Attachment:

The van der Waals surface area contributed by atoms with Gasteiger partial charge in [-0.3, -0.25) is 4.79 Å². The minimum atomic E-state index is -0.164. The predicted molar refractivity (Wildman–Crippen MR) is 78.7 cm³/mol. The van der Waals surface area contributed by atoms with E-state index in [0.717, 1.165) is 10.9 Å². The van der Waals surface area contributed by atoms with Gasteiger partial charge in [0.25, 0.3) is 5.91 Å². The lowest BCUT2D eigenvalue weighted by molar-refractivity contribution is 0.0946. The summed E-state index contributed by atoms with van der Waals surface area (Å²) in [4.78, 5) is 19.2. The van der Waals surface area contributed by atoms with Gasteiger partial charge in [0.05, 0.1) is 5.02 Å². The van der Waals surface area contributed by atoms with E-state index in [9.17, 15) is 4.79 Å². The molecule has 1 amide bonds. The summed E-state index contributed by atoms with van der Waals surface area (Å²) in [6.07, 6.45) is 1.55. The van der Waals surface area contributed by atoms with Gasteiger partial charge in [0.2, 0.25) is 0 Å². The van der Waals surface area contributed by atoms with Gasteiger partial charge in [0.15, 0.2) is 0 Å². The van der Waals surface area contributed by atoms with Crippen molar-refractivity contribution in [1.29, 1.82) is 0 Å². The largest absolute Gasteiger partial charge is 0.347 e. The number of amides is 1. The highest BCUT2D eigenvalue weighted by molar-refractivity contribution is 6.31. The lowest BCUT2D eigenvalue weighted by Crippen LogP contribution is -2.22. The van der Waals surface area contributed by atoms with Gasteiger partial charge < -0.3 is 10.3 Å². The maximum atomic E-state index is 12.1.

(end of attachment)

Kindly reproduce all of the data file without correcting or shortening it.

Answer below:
The van der Waals surface area contributed by atoms with Gasteiger partial charge in [-0.3, -0.25) is 4.79 Å². The minimum atomic E-state index is -0.164. The predicted molar refractivity (Wildman–Crippen MR) is 78.7 cm³/mol. The van der Waals surface area contributed by atoms with E-state index in [0.717, 1.165) is 10.9 Å². The van der Waals surface area contributed by atoms with Gasteiger partial charge in [0.25, 0.3) is 5.91 Å². The lowest BCUT2D eigenvalue weighted by molar-refractivity contribution is 0.0946. The summed E-state index contributed by atoms with van der Waals surface area (Å²) in [4.78, 5) is 19.2. The van der Waals surface area contributed by atoms with Gasteiger partial charge in [0.05, 0.1) is 5.02 Å². The van der Waals surface area contributed by atoms with E-state index in [9.17, 15) is 4.79 Å². The molecule has 1 amide bonds. The summed E-state index contributed by atoms with van der Waals surface area (Å²) in [6.07, 6.45) is 1.55. The van der Waals surface area contributed by atoms with Gasteiger partial charge in [0.2, 0.25) is 0 Å². The van der Waals surface area contributed by atoms with Gasteiger partial charge in [0.15, 0.2) is 0 Å². The van der Waals surface area contributed by atoms with Crippen molar-refractivity contribution in [1.29, 1.82) is 0 Å². The largest absolute Gasteiger partial charge is 0.347 e. The number of amides is 1. The highest BCUT2D eigenvalue weighted by molar-refractivity contribution is 6.31. The lowest BCUT2D eigenvalue weighted by Crippen LogP contribution is -2.22. The van der Waals surface area contributed by atoms with Gasteiger partial charge < -0.3 is 10.3 Å². The maximum atomic E-state index is 12.1.